Desperately seeking solutions! 'Last minute' panic in the Brexit game
Richard Fairchild
Editor's note: Richard Fairchild is an associate professor at the Finance of School of Management at the University of Bath. The article reflects the author's opinions, and not necessarily those of CGTN.
The UK is due to leave the EU on April 12, according to a previous deal reached by the two sides. Unfortunately, so far, no withdrawal deal is in place.
Having tried repeatedly to get her Brexit deal through at Westminster, UK Prime Minister Theresa May is now resorting, at last, to other measures. She has finally agreed to cross-party talks with the leader of the opposition Labour Party, Jeremy Corbyn, in an attempt to gain a compromise deal that hopefully will gain majority backing in the Commons. However, some members of her own party are aggrieved that she has time for Labour, but not for them!
Meanwhile, Labour's Yvette Cooper, fearing that we will crash out with a no-deal Brexit on Friday, April 12, 2019 (next week's EU-extended deadline day), proposed a motion to reject a no-deal Brexit, and to ask the EU for a further extension! Her motion was extremely narrowly agreed, by one vote! A total of 313 MPs voted for her motion, and 312 voted against. On the basis of this vote, May is being pushed into going back to the EU next week to ask for a further delay.
 British Prime Minister Theresa May speaks at a news conference after a cabinet meeting outside Downing Street, London, April 2, 2019. /VCG Photo

 British Prime Minister Theresa May speaks at a news conference after a cabinet meeting outside Downing Street, London, April 2, 2019. /VCG Photo

Of course, framing is very important in the Cooper motion. The choices were effectively framed as either asking for an extension, or crashing out with no-deal. This vote did not permit the possibility of considering other deals or options (including Theresa May's own deal) being agreed between now and next Friday's (April 12) deadline day.
The starkness of the binary choices between crashing out with a no-deal Brexit or asking for an extension only makes the equal split of voting in the Commons more dramatic. These two clear, and unambiguous options should have made "coalescence" of the House around an option (something that the EU are demanding) more likely.
However, MPs are as spilled as ever! Although 313 are in favor of asking for an extension, 312 are happy to crash out with no deal! Even more telling, of the 313 who voted for the extension, 229 are Labour MPs, and only 14 are Conservatives. Of the 312 who voted against asking for an extension, and are happy with a no-deal Brexit, 290 are Conservatives, and 9 are Labour. So, in contrast to many of the other votes in the Brexit drama, Cooper's motion clearly spilled the vote along Party lines.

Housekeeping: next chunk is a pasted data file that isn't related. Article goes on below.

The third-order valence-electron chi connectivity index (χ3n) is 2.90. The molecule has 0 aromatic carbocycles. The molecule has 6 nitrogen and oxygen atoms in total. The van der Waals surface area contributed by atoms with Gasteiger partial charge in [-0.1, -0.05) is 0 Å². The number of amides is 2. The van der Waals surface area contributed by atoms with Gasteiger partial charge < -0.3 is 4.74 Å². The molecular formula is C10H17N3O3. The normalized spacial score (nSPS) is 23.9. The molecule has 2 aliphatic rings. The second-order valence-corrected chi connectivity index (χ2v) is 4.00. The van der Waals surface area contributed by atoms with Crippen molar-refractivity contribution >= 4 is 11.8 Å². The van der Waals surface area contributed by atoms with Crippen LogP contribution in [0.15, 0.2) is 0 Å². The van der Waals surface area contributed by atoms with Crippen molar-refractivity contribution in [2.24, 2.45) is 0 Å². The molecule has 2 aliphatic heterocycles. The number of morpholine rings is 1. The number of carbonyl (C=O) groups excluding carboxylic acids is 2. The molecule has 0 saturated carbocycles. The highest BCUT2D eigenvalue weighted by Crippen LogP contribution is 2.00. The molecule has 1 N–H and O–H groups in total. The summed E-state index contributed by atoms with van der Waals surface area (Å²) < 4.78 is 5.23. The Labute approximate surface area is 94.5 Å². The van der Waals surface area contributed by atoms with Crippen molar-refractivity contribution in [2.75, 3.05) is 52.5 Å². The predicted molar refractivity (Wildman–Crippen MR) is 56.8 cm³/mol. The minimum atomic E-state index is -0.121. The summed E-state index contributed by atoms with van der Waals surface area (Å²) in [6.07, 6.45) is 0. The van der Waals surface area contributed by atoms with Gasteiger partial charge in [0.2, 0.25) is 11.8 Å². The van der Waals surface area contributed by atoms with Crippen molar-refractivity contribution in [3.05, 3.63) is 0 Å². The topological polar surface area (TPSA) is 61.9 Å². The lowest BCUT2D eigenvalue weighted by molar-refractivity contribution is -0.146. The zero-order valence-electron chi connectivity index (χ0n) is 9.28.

So, May is going to be pushed to go to Brussels next week to ask the EU for a further extension to the deadline. This begs the question: if the vote had swung by two votes the other way, so that we would have had 313 rejecting Cooper's motion, thus in favor of a no-deal Brexit, and 312 being defeated in asking for an extension, would that have been honored?
That is, would we have ruled out asking for an extension, and now be agreeing to crash out without a deal next Friday? When the result of the vote is so narrow and balanced, it would only take a change in one or two voters' thinking, feelings, emotions or mood to swing the result. If the vote was repeated, would we get exactly the same result? It is incredible that such crucial decisions are subject to such fine margins!
A pro-Brexit protester demonstrates outside the Houses of Parliament in London, UK, April 4, 2019. /VCG Photo 

A pro-Brexit protester demonstrates outside the Houses of Parliament in London, UK, April 4, 2019. /VCG Photo 

Indeed, some Brexiteers have complained that Cooper's bill was pushed through in such a short space of time (four hours) without allowing for a proper reasoned and rational debate. This is symptomatic of the very fact that we are up against a very tight deadline, and this has created emotional and cognitive pressure in an emotionally intense situation, where MPs are scrabbling around for a way forward.
It is not clear, in any case, that the EU will allow a further extension, having already allowed the first extension (from March 29 to April 12). An EU spokesman has already said that the EU is growing tired and impatient with Britain, and that a no-deal Brexit is looking increasingly likely on April 12. Indeed, the EU has been preparing for a no-deal Brexit since December 2017, and EU leaders are holding an emergency meeting on April 10, just two days before Britain's scheduled exit.
Ironically, Yvette Cooper's motion may have just sealed our doom: one condition of the EU allowing an extension is that Theresa May can present a clear plan to the EU of how Britain will move forward towards Brexit during the extended time allowed, and that the House of Commons is able to "coalesce" around that plan: Cooper's vote reveals that the House is as divided as ever, so the very vote that narrowly proposes to ask for another extension may actually have destroyed those chances! In the light of this, Westminster continues desperately to seek out other options and solutions, and will have another round of indicative votes around varying proposals on Monday, April 8. Hopefully, this time, we will finally achieve an overwhelming agreement on a way forward!
The "Closure Motion" in favor of Cooper's Bill has passed through by 239 votes to 118, showing the level of support amongst the Peers in the House of Lords.
However, one member of the House of Lords has called this a "tyranny," reminding everyone that "The [bill] was actually passed [in the Commons] by one vote. And that one vote came from someone wearing a tag because they were released from prison!"
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